Thursday, December 29, 2016
The Longest Night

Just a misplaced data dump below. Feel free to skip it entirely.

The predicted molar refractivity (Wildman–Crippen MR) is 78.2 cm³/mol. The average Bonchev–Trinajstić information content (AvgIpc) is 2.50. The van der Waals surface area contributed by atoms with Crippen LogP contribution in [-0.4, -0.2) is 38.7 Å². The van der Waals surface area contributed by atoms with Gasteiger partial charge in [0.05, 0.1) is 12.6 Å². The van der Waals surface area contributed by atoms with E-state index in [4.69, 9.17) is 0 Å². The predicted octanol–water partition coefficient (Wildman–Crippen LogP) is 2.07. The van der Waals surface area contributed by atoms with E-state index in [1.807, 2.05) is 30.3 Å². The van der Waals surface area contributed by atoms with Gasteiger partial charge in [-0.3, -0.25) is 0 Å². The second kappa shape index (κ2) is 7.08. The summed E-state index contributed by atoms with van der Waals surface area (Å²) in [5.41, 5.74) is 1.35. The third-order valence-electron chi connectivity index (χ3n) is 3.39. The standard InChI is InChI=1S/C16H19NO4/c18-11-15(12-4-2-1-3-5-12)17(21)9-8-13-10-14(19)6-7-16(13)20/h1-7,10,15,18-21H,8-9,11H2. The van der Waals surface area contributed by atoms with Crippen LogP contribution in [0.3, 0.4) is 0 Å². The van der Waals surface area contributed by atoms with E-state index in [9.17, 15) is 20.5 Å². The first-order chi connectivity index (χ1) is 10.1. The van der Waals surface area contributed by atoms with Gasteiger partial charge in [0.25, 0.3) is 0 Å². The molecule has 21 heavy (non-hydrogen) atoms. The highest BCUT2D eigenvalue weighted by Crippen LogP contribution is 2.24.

There is a gathering storm. It’s palpable, a fear which collates in the streets, a quickening of steps, an avoidance of shadows; keep moving, look ahead, don’t make eye contact, hold close, walk briskly, do not run, do not draw attention to yourself, know your exits. It is a collective fear that is gripping the country not as we approach the solstice which passed without incident but rather as we approach the inauguration. In ancient times we used to burn fires through the longest night because we feared not what was in the dark but that the light would never return. Today, we don’t burn fires and dance by moonlight, we hide and speak in whispered tones about the loss of our liberties, about how best to fight, about what we fear lies in that darkness, that gathering storm. We lie awake at night and cry throughout the day and with each passing moment we grow weaker and weaker as the night grows longer and the darkness slithers across the land. Illness, fear and anger are contagious, they spread like disease. We have to rage against the darkness. Evil is easy, kindness and empathy take work. We have to return to the time of lighting fires, but they aren’t literal fires, they are the fires that burn within us, and as we share our love, our passion, our kindness and compassion, we burn so brightly that we cast a light in every dark recess of those too ignorant or blind to know what is coming as we draw like to like. We have to stop hiding from the shadows and gather our own storm of brightly burning soldiers to cast away the darkness. Don’t wait until the longest night to be a beacon for others. Don’t be swallowed by the darkness.